Mon-Fri: 0630-1600
Street: 1A/118 Devonshire Street, Surry Hills
Web: http://samplecoffee.com.au

Nourishing Quarter

I had a little trepidation when ringing to make a booking at Nourishing Quarter. It had been the record breaking wettest month in Sydney ever, and when I was told that I would be getting a courtyard table I had to confirm –

“Will I be undercover? Will I get cold?”.

The response was: “Yes, it’s quite cosy back there.”

Phew.

Thankfully it wasn’t as bad as I feared. You walk through the main body of the restaurant, past the kitchen, past the dripping wet smaller courtyard at a lower level, and then up into a small back room with blankets, a heater and your very own waitress.

After confirming the gluten free options (everything except for the “pretty dumplings”) we ordered:

* nourishing rolls with Thom Mint
* ancient grains within our grasps
* amaranth and quinoa noodles salads (in two sauces) with crispy tofu

There were a selection of herbal teas on offer, and after giving each on an aroma test, we decided on the Vitali-tea for two.

NQ -tea

It had lemongrass as one of the components and was quite delicate in flavour even though it had coloured up during infusion. Aren’t the tea pot and cup and saucer gorgeous? The pot was refilled with some more hot water when the chilli in the dishes got a bit too much.

The rice paper rolls were the first to arrive:

Nourishing Rolls

These are described as:
“South American Royal Qunioa grains, Omega-3 Chia Seeds, light stir-fried crispy julienne vegetables, diced tofu, rolled in Vietnames rice paper, served with NQ special Peanut & Bean Dipping Sauce”

Instead of the wheat based soy sauce as noted in the menu, the rolls came with a small dish of chilli sauce (it seemed like siracha sauce or similar), and a small dish of what seemed like fermented apple sauce with sesame seeds sprinkled on top. In fact, every dish came with these two sauces, which was my only quibble about the place. The rolls themselves were very meaty in a nutty kind of way, and quite delicate.

The ancient grains were served in big iceberg lettuce cups:

lettuce cups

These are described as:
“Lettuce pouches carrying the red royal quinoa grains, with exotic mushrooms, marinade protein beancurd, crunchy diced seasonable vegetables & sprouts, served with sprinkles of sesame seeds, black pepper, Omega-3 Chia Seeds and a zesty sesame oil, lime and chilli accentuated dressings”

They appeared to be a vegan version of that Cantonese Chinese dish of Sang Choy Bow: minced duck in lettuce leaves. Being of a scientific bent, I had to poke through the whole dish and analyse what was in it. I think that got pretty much every ingredient, except for “this white crunchy thing, that doesn’t have a taste. It’s not celery, fennel, celeriac, or potato.” Our waitress didn’t know and consulted the kitchen. It was jicama.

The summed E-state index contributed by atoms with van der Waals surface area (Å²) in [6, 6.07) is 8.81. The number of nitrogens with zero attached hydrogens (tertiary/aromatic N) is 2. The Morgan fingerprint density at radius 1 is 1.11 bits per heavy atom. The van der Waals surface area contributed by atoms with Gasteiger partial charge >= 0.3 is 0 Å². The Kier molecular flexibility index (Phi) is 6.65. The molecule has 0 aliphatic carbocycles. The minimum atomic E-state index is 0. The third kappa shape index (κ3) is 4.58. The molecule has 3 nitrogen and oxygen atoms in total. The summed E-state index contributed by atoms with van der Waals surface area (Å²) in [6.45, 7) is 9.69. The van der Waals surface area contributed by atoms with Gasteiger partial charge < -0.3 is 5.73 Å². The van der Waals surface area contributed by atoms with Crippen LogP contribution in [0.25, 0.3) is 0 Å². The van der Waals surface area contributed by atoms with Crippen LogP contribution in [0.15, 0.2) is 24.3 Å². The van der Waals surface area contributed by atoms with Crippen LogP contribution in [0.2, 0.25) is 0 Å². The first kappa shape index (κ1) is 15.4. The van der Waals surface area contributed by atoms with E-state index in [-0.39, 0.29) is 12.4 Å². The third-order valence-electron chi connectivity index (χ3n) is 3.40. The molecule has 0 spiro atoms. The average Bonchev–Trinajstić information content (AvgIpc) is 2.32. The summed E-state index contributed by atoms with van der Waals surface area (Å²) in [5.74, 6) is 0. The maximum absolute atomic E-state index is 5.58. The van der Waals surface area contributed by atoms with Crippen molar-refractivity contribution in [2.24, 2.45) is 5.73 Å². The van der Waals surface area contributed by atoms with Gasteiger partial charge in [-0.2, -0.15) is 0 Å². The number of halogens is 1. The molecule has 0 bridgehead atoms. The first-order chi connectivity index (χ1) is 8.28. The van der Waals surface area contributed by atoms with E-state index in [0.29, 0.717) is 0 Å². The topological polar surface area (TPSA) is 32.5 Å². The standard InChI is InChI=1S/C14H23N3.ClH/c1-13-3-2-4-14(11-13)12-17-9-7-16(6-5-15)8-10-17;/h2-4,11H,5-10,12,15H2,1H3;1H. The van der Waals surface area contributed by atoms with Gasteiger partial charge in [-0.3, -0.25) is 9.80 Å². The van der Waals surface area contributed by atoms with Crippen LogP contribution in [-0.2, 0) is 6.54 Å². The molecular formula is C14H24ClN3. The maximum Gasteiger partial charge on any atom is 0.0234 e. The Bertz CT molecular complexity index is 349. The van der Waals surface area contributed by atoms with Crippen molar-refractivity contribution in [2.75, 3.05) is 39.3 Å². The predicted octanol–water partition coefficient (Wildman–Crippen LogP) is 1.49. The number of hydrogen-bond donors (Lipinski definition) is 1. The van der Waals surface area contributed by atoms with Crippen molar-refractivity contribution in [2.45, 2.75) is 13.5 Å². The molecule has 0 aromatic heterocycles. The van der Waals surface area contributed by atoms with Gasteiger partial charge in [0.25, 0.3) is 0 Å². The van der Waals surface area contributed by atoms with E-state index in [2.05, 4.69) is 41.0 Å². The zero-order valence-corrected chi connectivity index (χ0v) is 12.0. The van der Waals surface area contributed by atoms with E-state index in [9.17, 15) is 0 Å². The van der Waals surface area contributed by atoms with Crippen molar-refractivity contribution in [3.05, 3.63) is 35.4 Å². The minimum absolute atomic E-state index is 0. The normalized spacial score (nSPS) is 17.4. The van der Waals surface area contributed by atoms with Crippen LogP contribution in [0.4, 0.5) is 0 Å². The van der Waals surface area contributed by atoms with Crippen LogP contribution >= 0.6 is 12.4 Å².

The ancient grains were very quickly followed by the salad:

amaranth quinoa mungbean salad

These are described as:
“An Asian-style noodle salad using Qunioa/Amaranth & rice flour base, and mung bean noodles with vietnames spearmint, coriander, roasted sesame seasoning, garnished with living sprouts and crispy marinated tofu”

I dived straight into this, because I didn’t want the crunchy stuff to go soggy.  The crunchy stuff were skeins of twisted tofu/beancurd sheets that had been marinated and deepfried to “resemble” roast duck. There was a nice mixture of amaranth/quinoa noodles, mung bean noodles, julienned carrot and cucumber. It reminded me of a cross between a Thai and Vietanamese noodle salad.

The salad dressing was intriguing: I picked up notes of apple cider vinegar (not too harsh), toasted sesame oil, citrus and chilli. Not just the chilli sauce on the side, but there was some in the dressing too. I wouldn’t say that the crispy tofu stuff tasted like “duck”, more like “marinaded tofu”.

Dessert was a choice of either mango or a chocolate strawberry cheesecake. We chose chocolate cheesecake:

NQ - tofu cheesecake

We were once again intrigued about how you would do a vegan gluten free “biscuit” base. It turned out to be coconut cream and peanuts (and possibly a little shredded coconut in there too: It reminded me of an Arnott’s butternut snap biscuit – the ones that are in the plain assortment). The “cheesecake” itself, I didn’t much care for, but H really liked. It had a slight ‘sour’ aftertaste to it, and the strawberry ontop looked like a defrosted frozen strawberry. Surprisingly the accompanying orange and apple slices, dusted with cinnamon were very tasty.

It was indeed, cosy in the courtyard. The total damage came to $65 for two, including a $2.50 charge for the extra cup for the pot of tea.

The list of ingredients in the ancient grains cups wethinks were: carrot, snow peas, red quinoa, coriander, vietnamese mint, wood ear mushroom, chinese white fungus, firm tofu, jicama, sesame seeds.
Nourishing Quarter

web: http://www.urbanspoon.com/r/70/1547131/restaurant/Sydney/Surry-Hills/Nourishing-Quarter-Redfern
street: 315 Cleveland St, Redfern NSW 2016
phone: 61-2-8399-0888

Dinner Tuesday to Saturday in two sittings: @1800, or @2000 hours
Closed Mondays

Reuben Hills Cafe , Surry Hills

I have heard great things about Reuben Hills, so it was time to check it out for myself.

Reuben Hills

It was busy on a weekday lunchtime, but not so that I had to wait.

I was seated at the communal table near the garage door, and confronted with a terrible choice. Firstly, what to eat, and secondly: if I had one of their famed milkshakes, I would have no space for gelato from gelato messina. The shake menu changes on a weekly basis; I remember seeing coconut & lime, and rosewater and lychee.